I received an e-mail from a potential author yesterday — let's call him Alan — about a book he would like to write for a market we don't publish for. I sent a polite rejection, explaining that we weren't publishing books in that market and wished him well in finding a more suitable publisher.
He wrote back with thanks and asked, "What criteria goes into making a decision?"
Great question. I'll limit my responses to professional and educational healthcare publishing.
First, know that every publisher is different and covers different markets in different ways. We all have markets we're heavily invested in, markets we're marginally invested in, and markets we don't invest in whatsoever.
For instance, here at F.A. Davis we publish heavily in nursing, physical therapy, medical assisting, medical terminology, and others. We publish less heavily in medicine and the dental auxiliaries.
Often the decisions about which markets to publish in are based on the number of individuals that comprise that market. We tend to publish less for small markets and more for large markets.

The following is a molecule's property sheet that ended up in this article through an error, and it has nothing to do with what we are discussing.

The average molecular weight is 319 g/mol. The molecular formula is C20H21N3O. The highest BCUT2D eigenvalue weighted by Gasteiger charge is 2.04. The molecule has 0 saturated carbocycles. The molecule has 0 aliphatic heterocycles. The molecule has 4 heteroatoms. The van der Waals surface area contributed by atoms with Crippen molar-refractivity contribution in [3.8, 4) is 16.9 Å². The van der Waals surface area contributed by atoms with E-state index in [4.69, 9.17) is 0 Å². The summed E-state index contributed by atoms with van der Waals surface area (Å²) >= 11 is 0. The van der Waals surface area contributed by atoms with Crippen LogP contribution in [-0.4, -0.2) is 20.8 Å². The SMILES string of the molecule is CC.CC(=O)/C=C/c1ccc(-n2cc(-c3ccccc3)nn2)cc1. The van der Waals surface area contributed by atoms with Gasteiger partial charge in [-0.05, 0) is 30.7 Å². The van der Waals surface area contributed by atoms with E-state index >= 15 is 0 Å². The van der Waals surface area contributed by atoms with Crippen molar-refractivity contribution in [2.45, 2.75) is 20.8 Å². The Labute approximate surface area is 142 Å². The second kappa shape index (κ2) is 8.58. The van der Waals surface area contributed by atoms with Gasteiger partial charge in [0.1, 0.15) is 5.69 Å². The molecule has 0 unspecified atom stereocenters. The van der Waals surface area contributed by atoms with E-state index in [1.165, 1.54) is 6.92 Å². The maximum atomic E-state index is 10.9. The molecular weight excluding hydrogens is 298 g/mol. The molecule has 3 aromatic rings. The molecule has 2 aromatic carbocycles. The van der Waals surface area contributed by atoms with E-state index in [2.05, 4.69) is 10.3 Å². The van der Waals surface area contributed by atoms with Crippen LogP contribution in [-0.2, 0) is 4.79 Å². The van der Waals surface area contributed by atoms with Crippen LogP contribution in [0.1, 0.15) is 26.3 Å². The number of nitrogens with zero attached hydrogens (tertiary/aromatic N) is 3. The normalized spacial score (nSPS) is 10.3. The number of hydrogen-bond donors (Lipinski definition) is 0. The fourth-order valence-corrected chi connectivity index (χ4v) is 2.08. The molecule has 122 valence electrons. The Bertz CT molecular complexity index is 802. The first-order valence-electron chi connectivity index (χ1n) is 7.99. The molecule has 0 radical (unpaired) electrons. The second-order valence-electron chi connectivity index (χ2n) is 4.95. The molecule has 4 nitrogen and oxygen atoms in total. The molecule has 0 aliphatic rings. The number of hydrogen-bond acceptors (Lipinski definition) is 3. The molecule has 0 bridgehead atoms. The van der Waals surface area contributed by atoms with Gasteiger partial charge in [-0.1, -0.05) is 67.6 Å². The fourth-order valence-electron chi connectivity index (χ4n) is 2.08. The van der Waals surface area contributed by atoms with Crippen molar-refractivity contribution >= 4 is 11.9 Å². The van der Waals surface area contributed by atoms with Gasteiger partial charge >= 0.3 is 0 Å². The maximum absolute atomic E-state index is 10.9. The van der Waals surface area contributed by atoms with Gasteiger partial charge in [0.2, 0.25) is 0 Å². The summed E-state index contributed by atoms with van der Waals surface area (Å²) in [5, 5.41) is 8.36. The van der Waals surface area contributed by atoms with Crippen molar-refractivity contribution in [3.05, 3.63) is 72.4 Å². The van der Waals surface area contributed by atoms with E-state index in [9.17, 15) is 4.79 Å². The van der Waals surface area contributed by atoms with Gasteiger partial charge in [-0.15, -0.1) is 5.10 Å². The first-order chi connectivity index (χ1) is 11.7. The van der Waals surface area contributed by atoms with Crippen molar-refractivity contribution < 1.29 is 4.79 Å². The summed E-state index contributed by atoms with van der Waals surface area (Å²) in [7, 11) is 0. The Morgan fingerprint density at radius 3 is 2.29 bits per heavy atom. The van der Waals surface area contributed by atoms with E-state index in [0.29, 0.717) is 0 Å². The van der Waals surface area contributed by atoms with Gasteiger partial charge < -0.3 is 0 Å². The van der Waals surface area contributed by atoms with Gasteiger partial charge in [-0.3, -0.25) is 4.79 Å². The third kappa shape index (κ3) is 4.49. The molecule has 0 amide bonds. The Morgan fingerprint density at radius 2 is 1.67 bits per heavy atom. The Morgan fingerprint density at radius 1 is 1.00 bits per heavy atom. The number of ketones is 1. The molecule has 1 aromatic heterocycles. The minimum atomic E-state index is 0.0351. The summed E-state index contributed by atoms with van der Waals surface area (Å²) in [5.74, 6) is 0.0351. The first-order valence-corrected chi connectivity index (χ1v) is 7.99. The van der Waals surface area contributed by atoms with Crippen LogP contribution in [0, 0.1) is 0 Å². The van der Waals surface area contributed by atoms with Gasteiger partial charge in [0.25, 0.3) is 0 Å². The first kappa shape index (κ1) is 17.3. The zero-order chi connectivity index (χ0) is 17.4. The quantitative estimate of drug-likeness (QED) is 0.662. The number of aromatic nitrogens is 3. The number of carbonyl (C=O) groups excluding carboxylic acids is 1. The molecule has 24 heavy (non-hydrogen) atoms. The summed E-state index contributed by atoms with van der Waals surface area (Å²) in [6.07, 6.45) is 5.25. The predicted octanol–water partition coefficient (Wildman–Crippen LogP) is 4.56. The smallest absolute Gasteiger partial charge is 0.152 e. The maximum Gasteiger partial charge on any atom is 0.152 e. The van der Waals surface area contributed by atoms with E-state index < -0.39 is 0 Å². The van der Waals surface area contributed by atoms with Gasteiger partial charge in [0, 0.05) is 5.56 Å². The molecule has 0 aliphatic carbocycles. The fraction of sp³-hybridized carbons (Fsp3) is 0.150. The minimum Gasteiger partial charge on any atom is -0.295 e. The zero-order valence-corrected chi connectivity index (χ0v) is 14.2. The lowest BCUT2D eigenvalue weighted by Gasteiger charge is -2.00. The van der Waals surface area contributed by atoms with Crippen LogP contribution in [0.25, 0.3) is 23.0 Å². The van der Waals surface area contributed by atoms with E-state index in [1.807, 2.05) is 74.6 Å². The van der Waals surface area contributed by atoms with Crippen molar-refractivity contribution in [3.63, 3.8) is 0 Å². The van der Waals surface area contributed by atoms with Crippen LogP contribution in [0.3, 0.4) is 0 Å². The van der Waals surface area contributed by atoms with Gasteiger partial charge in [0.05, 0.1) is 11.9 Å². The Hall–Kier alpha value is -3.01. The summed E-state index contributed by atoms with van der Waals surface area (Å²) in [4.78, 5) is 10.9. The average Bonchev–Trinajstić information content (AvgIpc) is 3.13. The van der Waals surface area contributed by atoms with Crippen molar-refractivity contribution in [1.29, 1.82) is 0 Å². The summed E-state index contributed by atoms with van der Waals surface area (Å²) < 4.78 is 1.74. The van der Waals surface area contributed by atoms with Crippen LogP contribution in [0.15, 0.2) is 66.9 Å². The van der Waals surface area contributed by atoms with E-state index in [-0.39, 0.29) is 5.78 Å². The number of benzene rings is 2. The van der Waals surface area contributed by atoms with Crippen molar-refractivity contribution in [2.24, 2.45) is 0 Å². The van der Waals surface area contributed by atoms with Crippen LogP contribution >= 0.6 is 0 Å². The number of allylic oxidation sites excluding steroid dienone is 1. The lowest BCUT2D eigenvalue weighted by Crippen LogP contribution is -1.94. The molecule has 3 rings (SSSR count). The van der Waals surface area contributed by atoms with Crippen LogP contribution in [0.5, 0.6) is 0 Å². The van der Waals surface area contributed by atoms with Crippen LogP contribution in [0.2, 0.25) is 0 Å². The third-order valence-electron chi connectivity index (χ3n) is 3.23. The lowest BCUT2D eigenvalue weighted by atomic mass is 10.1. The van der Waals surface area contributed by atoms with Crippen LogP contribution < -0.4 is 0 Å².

For us and many other publishers, the return on investment doesn't make sense when you consider the costs of publishing for a small market. Some publishers, though, specialize in niche markets and can make a solid profit in doing so.
That's not the only reason we have for publishing for a particular market, but it's an important one.
So if you're looking to write a book for a small market, look first at niche publishers rather than the larger ones. You'll probably find a better response there.
Hope that helps, Alan.
(His name wasn't Alan, by the way, and he might even have been a she. Tee-hee! I fooled you!)